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… until road construction stops us again. Once again the road is closed and won’t reopen until after dark. Unhappy at the prospect of riding in the dark we rush the barricade and make a break for it. When we reach the actual construction site the workers take great joy in lifting our bikes over the giant hole that stretches across the road… he who dares wins!

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Reaching Lircay, with its dubiously titled restaurants, marks the end of my time with Cherry. Having been recently bitten by a dog she is undergoing a series of Rabies injections. Unfortunately the Lircay health center doesn’t carry what she needs. After much deliberation she chooses to abandon the route, figuring a long rabies free life trumps continuing to ride with me and then dying a painful death.

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From Lircay I head south on a road less traveled. The northern part of the road follows a river valley up through a dusty landscape…

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… of small villages and increasingly craggy peaks

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Having dealt with a group of stone throwing youths it’s with great delight that I climb into El Silencio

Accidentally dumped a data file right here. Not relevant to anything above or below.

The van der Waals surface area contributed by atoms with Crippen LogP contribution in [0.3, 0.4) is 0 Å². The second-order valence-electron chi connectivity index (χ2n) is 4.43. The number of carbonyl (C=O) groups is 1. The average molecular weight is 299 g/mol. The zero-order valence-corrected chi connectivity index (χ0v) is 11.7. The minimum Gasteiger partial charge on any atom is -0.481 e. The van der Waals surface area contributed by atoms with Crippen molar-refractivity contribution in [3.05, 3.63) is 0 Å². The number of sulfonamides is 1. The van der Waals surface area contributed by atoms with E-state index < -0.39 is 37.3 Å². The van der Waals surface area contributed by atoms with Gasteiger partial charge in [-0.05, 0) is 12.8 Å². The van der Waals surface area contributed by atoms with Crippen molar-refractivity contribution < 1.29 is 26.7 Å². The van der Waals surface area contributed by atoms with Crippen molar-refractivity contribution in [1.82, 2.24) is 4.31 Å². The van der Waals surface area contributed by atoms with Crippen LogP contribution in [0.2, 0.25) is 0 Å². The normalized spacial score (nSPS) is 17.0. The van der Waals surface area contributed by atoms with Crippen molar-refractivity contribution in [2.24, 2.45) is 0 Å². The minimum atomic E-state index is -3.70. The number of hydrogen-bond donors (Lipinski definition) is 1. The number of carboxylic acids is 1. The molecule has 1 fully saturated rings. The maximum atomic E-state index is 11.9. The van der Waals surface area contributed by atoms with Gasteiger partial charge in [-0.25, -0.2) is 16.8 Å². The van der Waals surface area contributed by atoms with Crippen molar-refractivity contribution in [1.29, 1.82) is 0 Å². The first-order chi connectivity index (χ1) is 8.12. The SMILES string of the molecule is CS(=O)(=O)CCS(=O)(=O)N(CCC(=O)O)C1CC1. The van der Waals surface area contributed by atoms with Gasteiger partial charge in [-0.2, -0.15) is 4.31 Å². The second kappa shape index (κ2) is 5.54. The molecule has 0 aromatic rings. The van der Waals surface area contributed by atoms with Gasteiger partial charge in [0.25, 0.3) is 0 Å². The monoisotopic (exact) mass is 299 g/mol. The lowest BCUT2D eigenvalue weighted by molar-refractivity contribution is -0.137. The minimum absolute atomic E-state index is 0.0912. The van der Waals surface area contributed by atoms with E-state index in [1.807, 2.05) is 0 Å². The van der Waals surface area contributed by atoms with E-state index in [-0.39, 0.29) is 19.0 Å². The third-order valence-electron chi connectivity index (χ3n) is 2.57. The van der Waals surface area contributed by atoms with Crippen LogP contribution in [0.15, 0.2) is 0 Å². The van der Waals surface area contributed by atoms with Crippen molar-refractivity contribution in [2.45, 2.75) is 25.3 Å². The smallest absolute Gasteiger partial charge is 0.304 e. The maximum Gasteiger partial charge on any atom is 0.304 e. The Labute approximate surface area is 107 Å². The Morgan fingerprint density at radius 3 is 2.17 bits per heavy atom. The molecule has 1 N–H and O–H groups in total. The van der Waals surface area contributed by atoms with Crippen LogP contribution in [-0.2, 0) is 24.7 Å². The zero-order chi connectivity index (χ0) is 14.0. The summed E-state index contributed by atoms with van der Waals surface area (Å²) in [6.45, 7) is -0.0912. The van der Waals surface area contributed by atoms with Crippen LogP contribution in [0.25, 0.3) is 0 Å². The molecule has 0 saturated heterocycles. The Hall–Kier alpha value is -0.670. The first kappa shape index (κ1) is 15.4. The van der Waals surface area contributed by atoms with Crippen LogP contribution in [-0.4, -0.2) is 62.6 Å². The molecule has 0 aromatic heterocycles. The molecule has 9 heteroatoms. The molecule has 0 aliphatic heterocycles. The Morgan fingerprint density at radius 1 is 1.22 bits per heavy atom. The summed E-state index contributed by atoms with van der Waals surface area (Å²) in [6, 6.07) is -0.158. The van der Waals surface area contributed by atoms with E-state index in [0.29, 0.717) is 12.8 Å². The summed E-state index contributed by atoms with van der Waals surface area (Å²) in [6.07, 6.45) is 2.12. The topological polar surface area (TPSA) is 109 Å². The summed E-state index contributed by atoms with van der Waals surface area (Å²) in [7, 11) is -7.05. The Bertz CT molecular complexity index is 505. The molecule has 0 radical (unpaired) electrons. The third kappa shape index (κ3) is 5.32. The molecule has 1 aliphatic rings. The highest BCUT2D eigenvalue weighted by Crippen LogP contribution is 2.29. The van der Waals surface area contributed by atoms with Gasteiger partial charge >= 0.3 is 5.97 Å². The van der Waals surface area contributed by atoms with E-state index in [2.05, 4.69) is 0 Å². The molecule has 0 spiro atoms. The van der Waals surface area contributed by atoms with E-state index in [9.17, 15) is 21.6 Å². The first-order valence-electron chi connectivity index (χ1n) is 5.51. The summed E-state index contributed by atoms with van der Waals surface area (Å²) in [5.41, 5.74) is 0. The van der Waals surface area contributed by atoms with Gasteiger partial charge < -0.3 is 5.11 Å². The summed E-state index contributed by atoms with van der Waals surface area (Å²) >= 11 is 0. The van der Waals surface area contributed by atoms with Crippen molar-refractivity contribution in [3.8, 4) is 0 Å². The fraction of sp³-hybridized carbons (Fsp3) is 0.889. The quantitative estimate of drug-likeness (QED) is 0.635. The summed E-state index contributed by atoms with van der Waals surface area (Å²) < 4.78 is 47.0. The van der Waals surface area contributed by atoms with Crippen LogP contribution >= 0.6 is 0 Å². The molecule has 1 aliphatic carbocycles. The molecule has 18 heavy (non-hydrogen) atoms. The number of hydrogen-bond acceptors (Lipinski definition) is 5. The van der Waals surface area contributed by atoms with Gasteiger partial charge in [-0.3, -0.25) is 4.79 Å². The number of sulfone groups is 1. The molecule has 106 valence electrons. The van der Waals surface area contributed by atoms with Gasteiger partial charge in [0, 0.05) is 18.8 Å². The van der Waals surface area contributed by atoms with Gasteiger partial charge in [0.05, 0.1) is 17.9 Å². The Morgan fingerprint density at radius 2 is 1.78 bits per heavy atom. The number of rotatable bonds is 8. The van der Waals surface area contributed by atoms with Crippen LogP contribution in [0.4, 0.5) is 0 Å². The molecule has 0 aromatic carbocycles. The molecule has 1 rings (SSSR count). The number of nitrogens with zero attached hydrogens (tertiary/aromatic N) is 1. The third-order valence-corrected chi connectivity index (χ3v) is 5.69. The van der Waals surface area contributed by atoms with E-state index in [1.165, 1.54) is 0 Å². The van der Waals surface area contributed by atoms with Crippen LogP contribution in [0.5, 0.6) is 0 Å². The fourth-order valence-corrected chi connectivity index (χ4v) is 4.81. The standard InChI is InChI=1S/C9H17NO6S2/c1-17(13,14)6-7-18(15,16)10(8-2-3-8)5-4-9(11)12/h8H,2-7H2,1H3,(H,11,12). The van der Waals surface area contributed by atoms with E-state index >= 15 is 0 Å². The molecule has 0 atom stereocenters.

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The road snakes up…

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… over shallow plateaus and past a smattering of farm dwellings…

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… reaching higher and higher…

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… into a land of earthy palette and contrasting textures

Abra Lircay 2c

As I summit the pass (15,800 ft, 4,815 m) the sun is slipping quickly away…

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… taking its heat elsewhere for another day

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With temperatures plummeting fast it’s a pleasant surprise to find a small chapel up on the pass

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With no windows to let in the biting wind and complete with an array of carefully placed Christmas decorations, ‘Santuario Senor de Huayallcruz Carhuapata’ turns out to be the perfect bedroom

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The morning brings surprised worshipers to the chapel and a long descent for me, down from a snowy 15,700 ft (4,785 m)…